The Washington PostDemocracy Dies in Darkness

Carolyn Hax: Should she send former stepkids old photos of their dad?

(Nick Galifianakis/For The Washington Post)
3 min

Adapted from an online discussion.

Dear Carolyn: My first husband and I divorced 30 years ago, after a 10-year relationship and marriage. His children and I weren’t close, and I was wife No. 2 of 3 or 4. In all the years since, my stepdaughter emailed me to tell me her dad had died, 10 years ago, and nothing since. We didn’t have a great relationship, they lived far away and only visited in the summer through our marriage.

As I age, I realize I have pictures of their dad and a couple of things their paternal grandmother had given me. I am trying to downsize and let go. Should I send these items to the kids? Or should they go in the donation box?

— Wife No. 2

Wife No. 2: Putting myself in the kids’ place, I say box up whatever you have and send it with a nice note that you found these mementos and thought they might want them. The substance matters, not the source.

Basically, I don't see the harm in sending a box — but I do flinch at the idea of someone throwing away photographs and other artifacts from my late parent's life that I'd love to have.

I'm also interested to hear of others' experiences.

Re: Pictures: I agree with sending the items. Last year my stepmother called me to pick up some things of my father’s and grandmother’s when she was moving into assisted living. This was almost 45 years after my dad’s death. I was a little resentful that the items had been sitting in her basement all that time when I would have treasured them, but mostly just glad to have them.

— Mostly Glad

Mostly Glad: I hope in time you were able to let go of the resentment. I could see myself having a 45-year standoff with boxes in my basement. Going through stuff is the worst, and it’s possible to forget or not even know about what’s in there.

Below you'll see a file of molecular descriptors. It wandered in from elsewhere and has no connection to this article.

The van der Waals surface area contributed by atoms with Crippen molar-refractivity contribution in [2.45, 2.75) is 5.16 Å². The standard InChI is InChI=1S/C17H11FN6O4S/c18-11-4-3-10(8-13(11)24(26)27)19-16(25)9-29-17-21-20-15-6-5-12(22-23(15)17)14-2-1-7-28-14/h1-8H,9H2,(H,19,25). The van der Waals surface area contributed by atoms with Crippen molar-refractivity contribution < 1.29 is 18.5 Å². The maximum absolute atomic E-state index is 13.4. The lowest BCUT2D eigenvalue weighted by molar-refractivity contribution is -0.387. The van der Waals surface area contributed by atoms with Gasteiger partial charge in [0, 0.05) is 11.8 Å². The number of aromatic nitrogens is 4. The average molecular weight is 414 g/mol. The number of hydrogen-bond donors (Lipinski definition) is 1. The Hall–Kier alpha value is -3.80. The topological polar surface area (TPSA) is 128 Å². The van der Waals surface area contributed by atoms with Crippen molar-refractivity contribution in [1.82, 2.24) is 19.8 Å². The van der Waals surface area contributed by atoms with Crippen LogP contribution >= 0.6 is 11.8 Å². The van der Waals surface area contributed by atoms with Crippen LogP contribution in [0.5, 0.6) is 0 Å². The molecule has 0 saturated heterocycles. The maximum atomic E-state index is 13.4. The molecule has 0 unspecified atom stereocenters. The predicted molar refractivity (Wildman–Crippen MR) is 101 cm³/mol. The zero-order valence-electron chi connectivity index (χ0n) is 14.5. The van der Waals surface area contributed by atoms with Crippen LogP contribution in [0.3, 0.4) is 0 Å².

Re: Photos: I have a relative I haven’t seen or spoken to ever, really, and they said they “felt weird” emailing me to ask if I wanted something of my grandfather’s — I guess they were just hoping to go through my father and avoid talking to me directly. I was happy they asked, appreciated the gift, and said if they ever want to email me in the future they’re more than welcome to.

— Grateful

Grateful: So many communications don’t happen because someone “feels weird,” and it’s understandable — if we could harness the power of awkwardness, we could end fossil fuel use tomorrow. But it’s still such an unforced error, especially when the whole transaction can happen unawkwardly by mail.

Re: Dad’s stuff: Please send it to them! My dad’s long-term girlfriend and I did not get along, but when he died, she took me to lunch and gave me a bunch of stuff. It was unbelievably kind because she did not owe it to me. And that is how I remember her.

— Anonymous

Anonymous: So powerful, thank you, that one selfless gesture overwrote an entire relationship.

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